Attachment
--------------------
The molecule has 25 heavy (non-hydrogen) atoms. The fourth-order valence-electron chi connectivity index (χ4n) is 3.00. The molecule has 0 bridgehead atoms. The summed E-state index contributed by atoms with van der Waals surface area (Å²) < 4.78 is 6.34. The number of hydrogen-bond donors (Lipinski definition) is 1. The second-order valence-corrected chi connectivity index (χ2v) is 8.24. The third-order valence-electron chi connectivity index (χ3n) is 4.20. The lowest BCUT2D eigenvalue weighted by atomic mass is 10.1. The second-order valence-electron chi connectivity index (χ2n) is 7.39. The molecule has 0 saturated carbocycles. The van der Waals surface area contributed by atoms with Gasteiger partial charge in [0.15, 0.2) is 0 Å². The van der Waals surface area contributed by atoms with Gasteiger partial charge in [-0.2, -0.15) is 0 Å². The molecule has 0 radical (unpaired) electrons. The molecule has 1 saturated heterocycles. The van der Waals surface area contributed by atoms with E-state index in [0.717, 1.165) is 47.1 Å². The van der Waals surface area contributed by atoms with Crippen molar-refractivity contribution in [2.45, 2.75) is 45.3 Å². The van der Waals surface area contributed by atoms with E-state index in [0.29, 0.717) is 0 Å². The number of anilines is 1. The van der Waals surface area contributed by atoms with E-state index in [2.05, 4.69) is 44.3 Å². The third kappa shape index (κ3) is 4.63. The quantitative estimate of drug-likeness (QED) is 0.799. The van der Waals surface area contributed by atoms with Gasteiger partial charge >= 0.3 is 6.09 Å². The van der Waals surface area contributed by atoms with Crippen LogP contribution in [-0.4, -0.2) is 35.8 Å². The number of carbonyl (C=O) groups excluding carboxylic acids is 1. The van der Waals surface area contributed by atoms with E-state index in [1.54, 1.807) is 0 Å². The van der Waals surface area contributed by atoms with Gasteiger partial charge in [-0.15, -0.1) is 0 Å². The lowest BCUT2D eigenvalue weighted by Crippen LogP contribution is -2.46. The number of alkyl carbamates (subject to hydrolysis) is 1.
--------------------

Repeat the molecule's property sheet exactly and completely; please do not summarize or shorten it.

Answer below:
The molecule has 25 heavy (non-hydrogen) atoms. The fourth-order valence-electron chi connectivity index (χ4n) is 3.00. The molecule has 0 bridgehead atoms. The summed E-state index contributed by atoms with van der Waals surface area (Å²) < 4.78 is 6.34. The number of hydrogen-bond donors (Lipinski definition) is 1. The second-order valence-corrected chi connectivity index (χ2v) is 8.24. The third-order valence-electron chi connectivity index (χ3n) is 4.20. The lowest BCUT2D eigenvalue weighted by atomic mass is 10.1. The second-order valence-electron chi connectivity index (χ2n) is 7.39. The molecule has 0 saturated carbocycles. The van der Waals surface area contributed by atoms with Gasteiger partial charge in [0.15, 0.2) is 0 Å². The van der Waals surface area contributed by atoms with Gasteiger partial charge in [-0.2, -0.15) is 0 Å². The molecule has 0 radical (unpaired) electrons. The molecule has 1 saturated heterocycles. The van der Waals surface area contributed by atoms with E-state index in [0.717, 1.165) is 47.1 Å². The van der Waals surface area contributed by atoms with Crippen molar-refractivity contribution in [2.45, 2.75) is 45.3 Å². The van der Waals surface area contributed by atoms with E-state index in [0.29, 0.717) is 0 Å². The number of anilines is 1. The van der Waals surface area contributed by atoms with E-state index in [2.05, 4.69) is 44.3 Å². The third kappa shape index (κ3) is 4.63. The quantitative estimate of drug-likeness (QED) is 0.799. The van der Waals surface area contributed by atoms with Gasteiger partial charge >= 0.3 is 6.09 Å². The van der Waals surface area contributed by atoms with Crippen LogP contribution in [-0.4, -0.2) is 35.8 Å². The number of carbonyl (C=O) groups excluding carboxylic acids is 1. The van der Waals surface area contributed by atoms with E-state index in [1.54, 1.807) is 0 Å². The van der Waals surface area contributed by atoms with Gasteiger partial charge in [-0.15, -0.1) is 0 Å². The lowest BCUT2D eigenvalue weighted by Crippen LogP contribution is -2.46. The number of alkyl carbamates (subject to hydrolysis) is 1.